Our readers write: city management, children’s pool, garbage collection, urban planning

Letters to the Editor:

San Diego takes the wrong direction and La Jolla pays the price

It was refreshing to read Christopher Nelson’s letter to the editor in the La Jolla Light’s Edition of August 25 (“‘Build Better SD’ will leave La Jolla languishing”).

California and San Diego are now completely dominated by progressive politicians driven by science-unsupported climate alarmism, anti-fossil fuel legislation, the proliferation of accessory housing units under the premise of “affordable housing”, electric vehicle mandates, the design of new gender categories, and many other woke, virtue-signaling policies.

In the meantime, our city, including beautiful La Jolla, is crumbling and decaying. Our utility bills are skyrocketing and our electricity is under constant threat of cuts as solar, wind and hydro electrification efforts cannot fill the void left by the decimation of fossil fuel sources.

It’s time to vote for new blood from the city council level to the mayor. We need leaders who focus on the basics of affordable and reliable energy for all, a fully funded and staffed police force, a return to excellence in public schools, a humane and safe border policy and major investments in our crumbling infrastructure.

James Phillips

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The children’s pool is for children

The La Jolla children’s pool is pictured in April 2021.

(Elisabeth Frausto)

I lived in La Jolla in the 1940s and learned to swim in the ocean at the kiddie pool.

This beach is the only beach in La Jolla where children can swim in the ocean without big waves. The breakwater kindly installed by [Ellen Browning] Scripps was for this reason. And it was a good reason, a wonderful gift for the children of San Diego. And the water was not polluted with sea animals like it is now. The seals were on the rocks, not on the beach.

If it comes to choosing between this beach for the kids or the seals, I vote for the kids.

Leanne MacDougall

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Owners of single-family homes already pay for garbage collection

Ask [single-family] homeowners paying for garbage collection via a ballot measure is, frankly, insane (“Monthly bills would be $23 to $29 if SD voters ended free garbage collection for single-family homes, according to analysis”, August 25, La Jolla Light).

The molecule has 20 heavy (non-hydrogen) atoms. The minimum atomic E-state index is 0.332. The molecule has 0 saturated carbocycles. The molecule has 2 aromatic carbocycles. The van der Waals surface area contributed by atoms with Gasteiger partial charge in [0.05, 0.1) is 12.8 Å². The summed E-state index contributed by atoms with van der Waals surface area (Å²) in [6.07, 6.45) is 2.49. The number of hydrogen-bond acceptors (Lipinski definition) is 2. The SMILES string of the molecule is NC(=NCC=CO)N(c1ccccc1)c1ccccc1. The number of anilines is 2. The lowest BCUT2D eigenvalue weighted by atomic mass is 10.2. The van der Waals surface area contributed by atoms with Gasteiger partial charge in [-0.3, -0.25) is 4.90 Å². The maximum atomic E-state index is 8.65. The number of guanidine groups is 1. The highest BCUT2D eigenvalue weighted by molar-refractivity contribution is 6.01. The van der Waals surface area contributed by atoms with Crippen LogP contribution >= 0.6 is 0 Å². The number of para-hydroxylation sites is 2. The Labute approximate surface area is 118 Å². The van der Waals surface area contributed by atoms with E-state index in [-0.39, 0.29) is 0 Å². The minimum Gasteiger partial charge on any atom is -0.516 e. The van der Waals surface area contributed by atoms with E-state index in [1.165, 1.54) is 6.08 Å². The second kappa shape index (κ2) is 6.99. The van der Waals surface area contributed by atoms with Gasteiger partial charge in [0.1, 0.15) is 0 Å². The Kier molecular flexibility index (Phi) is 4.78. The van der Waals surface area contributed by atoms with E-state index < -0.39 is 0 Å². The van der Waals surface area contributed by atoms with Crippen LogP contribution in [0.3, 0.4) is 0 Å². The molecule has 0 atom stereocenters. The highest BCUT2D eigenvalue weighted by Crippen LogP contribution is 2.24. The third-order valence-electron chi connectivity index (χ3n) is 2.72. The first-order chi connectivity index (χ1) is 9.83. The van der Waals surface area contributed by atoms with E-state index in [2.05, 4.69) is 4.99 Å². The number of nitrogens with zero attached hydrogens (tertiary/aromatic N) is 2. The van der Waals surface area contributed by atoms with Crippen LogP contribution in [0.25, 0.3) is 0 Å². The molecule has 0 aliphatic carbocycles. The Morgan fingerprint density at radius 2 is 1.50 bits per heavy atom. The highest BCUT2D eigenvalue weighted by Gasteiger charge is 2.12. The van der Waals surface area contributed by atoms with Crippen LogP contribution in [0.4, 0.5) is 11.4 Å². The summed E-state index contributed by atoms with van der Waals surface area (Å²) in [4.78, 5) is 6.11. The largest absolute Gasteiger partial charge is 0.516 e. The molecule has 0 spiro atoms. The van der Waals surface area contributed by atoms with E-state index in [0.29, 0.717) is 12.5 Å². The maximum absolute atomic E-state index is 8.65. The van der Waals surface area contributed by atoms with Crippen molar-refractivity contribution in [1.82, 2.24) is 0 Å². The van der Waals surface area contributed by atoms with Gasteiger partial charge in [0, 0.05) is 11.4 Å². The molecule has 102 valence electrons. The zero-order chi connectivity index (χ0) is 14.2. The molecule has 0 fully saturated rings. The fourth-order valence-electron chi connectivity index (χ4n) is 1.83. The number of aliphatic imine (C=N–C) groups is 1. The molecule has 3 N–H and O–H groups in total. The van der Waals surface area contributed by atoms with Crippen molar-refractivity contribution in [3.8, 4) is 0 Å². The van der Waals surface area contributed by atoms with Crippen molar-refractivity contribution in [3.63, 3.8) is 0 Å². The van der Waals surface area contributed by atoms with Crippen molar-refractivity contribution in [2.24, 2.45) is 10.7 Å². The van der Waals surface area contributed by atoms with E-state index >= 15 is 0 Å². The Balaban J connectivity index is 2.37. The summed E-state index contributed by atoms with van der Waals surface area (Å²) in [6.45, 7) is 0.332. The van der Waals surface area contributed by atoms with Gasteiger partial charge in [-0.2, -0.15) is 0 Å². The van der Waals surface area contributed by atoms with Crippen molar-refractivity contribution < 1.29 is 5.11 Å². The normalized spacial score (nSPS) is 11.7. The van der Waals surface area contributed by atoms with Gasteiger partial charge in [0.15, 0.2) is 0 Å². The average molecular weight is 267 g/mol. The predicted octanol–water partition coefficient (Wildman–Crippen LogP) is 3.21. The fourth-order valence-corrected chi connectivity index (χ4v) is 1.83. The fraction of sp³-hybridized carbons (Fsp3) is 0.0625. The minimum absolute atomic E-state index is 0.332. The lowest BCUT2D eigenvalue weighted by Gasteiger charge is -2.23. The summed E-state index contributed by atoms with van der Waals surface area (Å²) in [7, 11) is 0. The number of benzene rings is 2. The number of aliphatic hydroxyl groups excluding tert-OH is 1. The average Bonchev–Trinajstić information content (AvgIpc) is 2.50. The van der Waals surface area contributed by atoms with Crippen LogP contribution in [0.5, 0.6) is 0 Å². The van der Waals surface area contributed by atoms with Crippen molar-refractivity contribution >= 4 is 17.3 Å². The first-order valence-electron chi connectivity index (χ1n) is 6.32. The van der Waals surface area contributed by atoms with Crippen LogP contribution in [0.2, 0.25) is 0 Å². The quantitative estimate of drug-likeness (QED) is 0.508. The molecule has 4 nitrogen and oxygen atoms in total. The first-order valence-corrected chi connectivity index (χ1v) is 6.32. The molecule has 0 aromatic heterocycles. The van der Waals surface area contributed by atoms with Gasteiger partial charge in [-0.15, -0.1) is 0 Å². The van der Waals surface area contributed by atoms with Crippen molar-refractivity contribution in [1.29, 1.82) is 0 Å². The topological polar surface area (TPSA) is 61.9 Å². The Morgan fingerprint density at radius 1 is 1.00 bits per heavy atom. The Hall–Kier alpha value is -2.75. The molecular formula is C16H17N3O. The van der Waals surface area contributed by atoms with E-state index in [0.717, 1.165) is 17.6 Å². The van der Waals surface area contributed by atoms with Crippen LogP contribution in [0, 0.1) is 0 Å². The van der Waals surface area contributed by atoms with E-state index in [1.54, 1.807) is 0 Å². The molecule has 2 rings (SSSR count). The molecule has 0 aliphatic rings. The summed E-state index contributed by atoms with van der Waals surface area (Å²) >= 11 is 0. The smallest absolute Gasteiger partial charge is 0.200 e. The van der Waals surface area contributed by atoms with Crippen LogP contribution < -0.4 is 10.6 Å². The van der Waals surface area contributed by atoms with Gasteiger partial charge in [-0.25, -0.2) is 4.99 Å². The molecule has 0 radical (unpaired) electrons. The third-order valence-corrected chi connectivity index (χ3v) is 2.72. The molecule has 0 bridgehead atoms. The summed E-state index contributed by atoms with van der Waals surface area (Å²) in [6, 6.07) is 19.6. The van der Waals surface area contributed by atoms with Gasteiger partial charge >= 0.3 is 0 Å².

You are asking them to pay for a service they already pay for through property taxes. Tenants pay through their landlords. Those who live in condominiums and gated communities pay for it through a monthly assessment. There is no free lunch.

david valentine

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Cities need planning to prevent clutter

The emergence of cities has been accompanied by the existence of town planning. Neolithic settlement sites, ancient Roman cities, Beijing, China, and various small city-states were not built without a plan. If the emergence of cities must be accompanied by urban planning, it is because cities are a guarantee for those who govern to maintain stability.

In recent times, urban operations have become a sophisticated and complex giant machine whose systematic planning and design are essential. In addition to transport and municipalities, urban utilities, disaster prevention, security and amenities all require scientific measurements before construction to achieve effective areas, distances and scales, while ensuring the correct operation of each other. Conversely, a completely disordered construction will lead to urban decay.

Therefore, in ancient and modern times, where there is building activity, there is the act of planning, and planners are not absent.

Yitao Zong

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What’s on your mind?

Letters published in the La Jolla Light express readers’ opinions on community issues. Related photo submissions are also welcome. The letters reflect the opinions of the authors and not necessarily those of the staff of the journal or the editor. Letters are subject to review. To share your thoughts on this public forum, email them with your first and last name and city or neighborhood of residence to robert.vardon@lajollalight.com. You can also submit a letter online at lajollalight.com/submit-a-letter-to-the-editor. The deadline is 10 a.m. on Monday for publication in that week’s newspaper. Letters without the author’s name cannot be published. Letters from the same person are limited to one per 30 day period. ◆